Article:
Gong Fu Tea

Gong Fu (also known as Kung Fu) isn't just for martial arts! In reality, Gong Fu is a much broader term used to describe a skill that has been cultivated through long and hard work--in the world of Chinese tea, Gong Fu Cha is second to no method for getting the most flavor possible out of a tea. This post will lay out a practical method for Gong Fu Tea--although traditional Chinese Gong Fu Tea has very specific tools and steps that are used (often for treating guests to a delicious cup of tea), here we're most concerned with the best flavor out of the leaves, so the approach will be utilitarian.

In a general sense, Gong Fu is the best method for extracting a tea's flavor because it does so bit by bit, over the course of short infusions. If you think of a tea leaf as a whole unit, infusion in hot water extracts a certain amount of flavor per unit of time. For instance, a traditional Western style brewing of a green tea (using about a teaspoon of tea per 8 ounces of water) is likely to last about 3 minutes. In the course of those 3 minutes, I'd estimate that about 40% of the tea's flavor is extracted into the water, leaving 60% to be extracted in one or two later infusions. Because the leaf-to-water ratio is low, that much flavor doesn't result in a bitter cup--it'll probably taste pretty good. Part of the magic about premium tea, though, is that really nice teas have such complex flavors that you can notice slight changes between every infusion. If you're taking 40% of the flavor out in one long infusion, you'll be missing out on the complex, varying flavor changes that occur as the leaves release certain percentages of their flavor. The philosophy behind Gong Fu, then, is more like this: Use a smaller brewing vessel with a higher leaf-to-water ratio, short infusions (starting at 10-20 seconds each and increasing as soon as the flavor starts to decrease), and you'll be extracting more like 5% of the leaves' flavor with each infusion, producing smaller cups of extremely flavorful tea, and tasting the flavor variations that occur with each infusion. Here's how to do it:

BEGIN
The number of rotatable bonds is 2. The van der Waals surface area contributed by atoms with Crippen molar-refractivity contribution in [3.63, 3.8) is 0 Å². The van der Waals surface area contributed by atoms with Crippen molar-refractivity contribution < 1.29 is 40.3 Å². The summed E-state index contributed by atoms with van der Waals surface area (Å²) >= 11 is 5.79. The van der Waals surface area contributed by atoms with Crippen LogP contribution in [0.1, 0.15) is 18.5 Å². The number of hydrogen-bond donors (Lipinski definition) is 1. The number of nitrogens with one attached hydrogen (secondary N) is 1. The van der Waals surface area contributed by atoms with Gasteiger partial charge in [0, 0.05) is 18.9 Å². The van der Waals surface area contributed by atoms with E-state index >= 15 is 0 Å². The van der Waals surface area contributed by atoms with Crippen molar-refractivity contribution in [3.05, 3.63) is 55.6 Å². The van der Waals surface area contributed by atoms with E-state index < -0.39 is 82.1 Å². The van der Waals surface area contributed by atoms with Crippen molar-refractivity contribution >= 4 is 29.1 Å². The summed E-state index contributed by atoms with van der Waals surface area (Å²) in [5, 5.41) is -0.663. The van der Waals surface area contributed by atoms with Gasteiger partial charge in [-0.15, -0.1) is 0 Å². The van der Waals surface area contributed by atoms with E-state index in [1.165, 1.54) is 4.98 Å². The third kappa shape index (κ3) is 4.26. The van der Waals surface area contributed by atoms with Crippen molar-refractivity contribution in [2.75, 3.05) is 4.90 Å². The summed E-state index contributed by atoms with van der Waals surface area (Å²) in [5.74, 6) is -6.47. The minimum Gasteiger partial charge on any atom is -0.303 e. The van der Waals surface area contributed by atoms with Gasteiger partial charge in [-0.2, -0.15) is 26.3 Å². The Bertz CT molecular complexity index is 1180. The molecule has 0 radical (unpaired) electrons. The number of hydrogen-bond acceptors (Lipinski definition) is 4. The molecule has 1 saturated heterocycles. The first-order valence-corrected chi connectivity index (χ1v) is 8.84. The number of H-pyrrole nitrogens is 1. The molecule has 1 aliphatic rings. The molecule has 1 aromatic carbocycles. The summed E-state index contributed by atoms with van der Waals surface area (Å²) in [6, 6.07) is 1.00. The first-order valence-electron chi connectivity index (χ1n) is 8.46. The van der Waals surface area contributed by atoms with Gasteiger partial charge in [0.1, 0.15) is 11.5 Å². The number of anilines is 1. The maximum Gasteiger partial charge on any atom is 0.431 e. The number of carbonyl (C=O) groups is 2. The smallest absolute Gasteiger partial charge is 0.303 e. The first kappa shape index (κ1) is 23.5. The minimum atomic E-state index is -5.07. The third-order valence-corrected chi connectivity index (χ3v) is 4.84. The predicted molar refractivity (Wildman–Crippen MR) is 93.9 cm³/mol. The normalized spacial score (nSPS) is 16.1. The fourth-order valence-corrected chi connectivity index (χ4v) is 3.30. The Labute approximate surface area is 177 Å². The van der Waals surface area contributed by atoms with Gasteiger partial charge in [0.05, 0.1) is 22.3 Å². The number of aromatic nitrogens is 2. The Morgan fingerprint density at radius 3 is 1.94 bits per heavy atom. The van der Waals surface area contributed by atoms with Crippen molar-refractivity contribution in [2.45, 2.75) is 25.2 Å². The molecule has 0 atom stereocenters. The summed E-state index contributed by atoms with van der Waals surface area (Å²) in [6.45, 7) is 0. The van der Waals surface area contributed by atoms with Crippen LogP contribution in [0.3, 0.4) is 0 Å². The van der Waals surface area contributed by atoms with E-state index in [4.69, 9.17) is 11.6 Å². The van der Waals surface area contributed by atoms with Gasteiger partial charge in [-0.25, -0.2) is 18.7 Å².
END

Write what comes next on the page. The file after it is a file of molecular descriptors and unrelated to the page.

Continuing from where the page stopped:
The Tools:
The tools you'll need for basic Gong Fu Tea are few: Tea (of course), a small (ideally 150 ml or less) clay pot (Chinese Yixing recommended [more on Yixing Pots later]) -or- a Gaiwan (a Chinese porcelain covered cup, shown right), and hot water. That's all you really need, although a few optional tools can make things easier to measure and clean up: a scale for precise tea measurement, a reserve pitcher (recommended if you're planning to serve multiple people), and a tea tray to catch stray water.

Getting Started:
This "How To" will focus on using a gaiwan, since Yixing teapots are generally purchased with specific tea types in mind (matched to their shapes, clay types, and other properties), and gaiwans work equally well with any tea type, giving an accurate representation of the tea's strengths and weaknesses. Gaiwan literally means "covered cup," and a gaiwan consists of a saucer, a cup and a lid. Gaiwans are extremely useful tools because of their simplicity--all you have to do is put the leaves in, add water, and cover for the length of the infusion. When the time's up, open the lid just enough to let the tea out but not the leaves, and the lid will strain your tea for you! The lid can also be used to stir the tea during infusion to ensure that it's all wet. To start, fill your gaiwan about 1/3 full with tea leaves (in the pictures I'll be brewing a lovely Lu An Gua Pian green tea in a 120 ml gaiwan). If you want to be more scientific, I recommend a heaping teaspoon or about 3 grams per 100 ml of water.